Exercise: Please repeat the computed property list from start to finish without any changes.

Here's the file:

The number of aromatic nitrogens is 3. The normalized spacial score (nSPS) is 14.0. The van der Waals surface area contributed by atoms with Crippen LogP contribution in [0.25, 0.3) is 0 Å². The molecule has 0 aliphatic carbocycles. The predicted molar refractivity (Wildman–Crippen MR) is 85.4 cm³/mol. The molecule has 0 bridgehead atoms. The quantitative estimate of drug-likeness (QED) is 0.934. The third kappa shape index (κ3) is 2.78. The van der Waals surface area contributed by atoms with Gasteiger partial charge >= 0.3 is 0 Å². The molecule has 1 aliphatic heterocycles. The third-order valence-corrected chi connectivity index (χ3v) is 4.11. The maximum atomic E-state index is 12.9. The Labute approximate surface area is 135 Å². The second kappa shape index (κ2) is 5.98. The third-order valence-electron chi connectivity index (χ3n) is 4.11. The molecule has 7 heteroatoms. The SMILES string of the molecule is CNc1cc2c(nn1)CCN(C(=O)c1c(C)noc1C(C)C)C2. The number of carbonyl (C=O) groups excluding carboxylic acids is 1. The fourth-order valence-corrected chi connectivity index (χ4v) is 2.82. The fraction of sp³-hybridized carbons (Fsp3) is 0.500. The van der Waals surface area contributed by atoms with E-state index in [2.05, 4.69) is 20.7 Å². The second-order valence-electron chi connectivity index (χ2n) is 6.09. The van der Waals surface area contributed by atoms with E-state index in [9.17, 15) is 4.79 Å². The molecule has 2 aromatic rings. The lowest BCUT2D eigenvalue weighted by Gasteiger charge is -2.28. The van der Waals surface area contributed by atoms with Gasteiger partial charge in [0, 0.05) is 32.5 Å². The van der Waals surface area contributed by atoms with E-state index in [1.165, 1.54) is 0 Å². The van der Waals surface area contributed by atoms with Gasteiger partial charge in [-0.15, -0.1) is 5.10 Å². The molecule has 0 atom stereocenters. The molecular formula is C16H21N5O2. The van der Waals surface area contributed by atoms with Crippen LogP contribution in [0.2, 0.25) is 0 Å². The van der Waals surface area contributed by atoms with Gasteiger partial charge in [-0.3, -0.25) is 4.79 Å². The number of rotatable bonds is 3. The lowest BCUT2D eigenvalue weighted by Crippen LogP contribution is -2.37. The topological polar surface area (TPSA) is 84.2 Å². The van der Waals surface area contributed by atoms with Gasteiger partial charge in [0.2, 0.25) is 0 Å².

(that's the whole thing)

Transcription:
The number of aromatic nitrogens is 3. The normalized spacial score (nSPS) is 14.0. The van der Waals surface area contributed by atoms with Crippen LogP contribution in [0.25, 0.3) is 0 Å². The molecule has 0 aliphatic carbocycles. The predicted molar refractivity (Wildman–Crippen MR) is 85.4 cm³/mol. The molecule has 0 bridgehead atoms. The quantitative estimate of drug-likeness (QED) is 0.934. The third kappa shape index (κ3) is 2.78. The van der Waals surface area contributed by atoms with Gasteiger partial charge >= 0.3 is 0 Å². The molecule has 1 aliphatic heterocycles. The third-order valence-corrected chi connectivity index (χ3v) is 4.11. The maximum atomic E-state index is 12.9. The Labute approximate surface area is 135 Å². The second kappa shape index (κ2) is 5.98. The third-order valence-electron chi connectivity index (χ3n) is 4.11. The molecule has 7 heteroatoms. The SMILES string of the molecule is CNc1cc2c(nn1)CCN(C(=O)c1c(C)noc1C(C)C)C2. The number of carbonyl (C=O) groups excluding carboxylic acids is 1. The fourth-order valence-corrected chi connectivity index (χ4v) is 2.82. The fraction of sp³-hybridized carbons (Fsp3) is 0.500. The van der Waals surface area contributed by atoms with E-state index in [2.05, 4.69) is 20.7 Å². The second-order valence-electron chi connectivity index (χ2n) is 6.09. The van der Waals surface area contributed by atoms with E-state index in [9.17, 15) is 4.79 Å². The molecule has 2 aromatic rings. The lowest BCUT2D eigenvalue weighted by Gasteiger charge is -2.28. The van der Waals surface area contributed by atoms with Gasteiger partial charge in [0, 0.05) is 32.5 Å². The van der Waals surface area contributed by atoms with E-state index in [1.165, 1.54) is 0 Å². The van der Waals surface area contributed by atoms with Gasteiger partial charge in [-0.15, -0.1) is 5.10 Å². The molecule has 0 atom stereocenters. The molecular formula is C16H21N5O2. The van der Waals surface area contributed by atoms with Crippen LogP contribution in [0.2, 0.25) is 0 Å². The van der Waals surface area contributed by atoms with Gasteiger partial charge in [-0.3, -0.25) is 4.79 Å². The number of rotatable bonds is 3. The lowest BCUT2D eigenvalue weighted by Crippen LogP contribution is -2.37. The topological polar surface area (TPSA) is 84.2 Å². The van der Waals surface area contributed by atoms with Gasteiger partial charge in [0.2, 0.25) is 0 Å².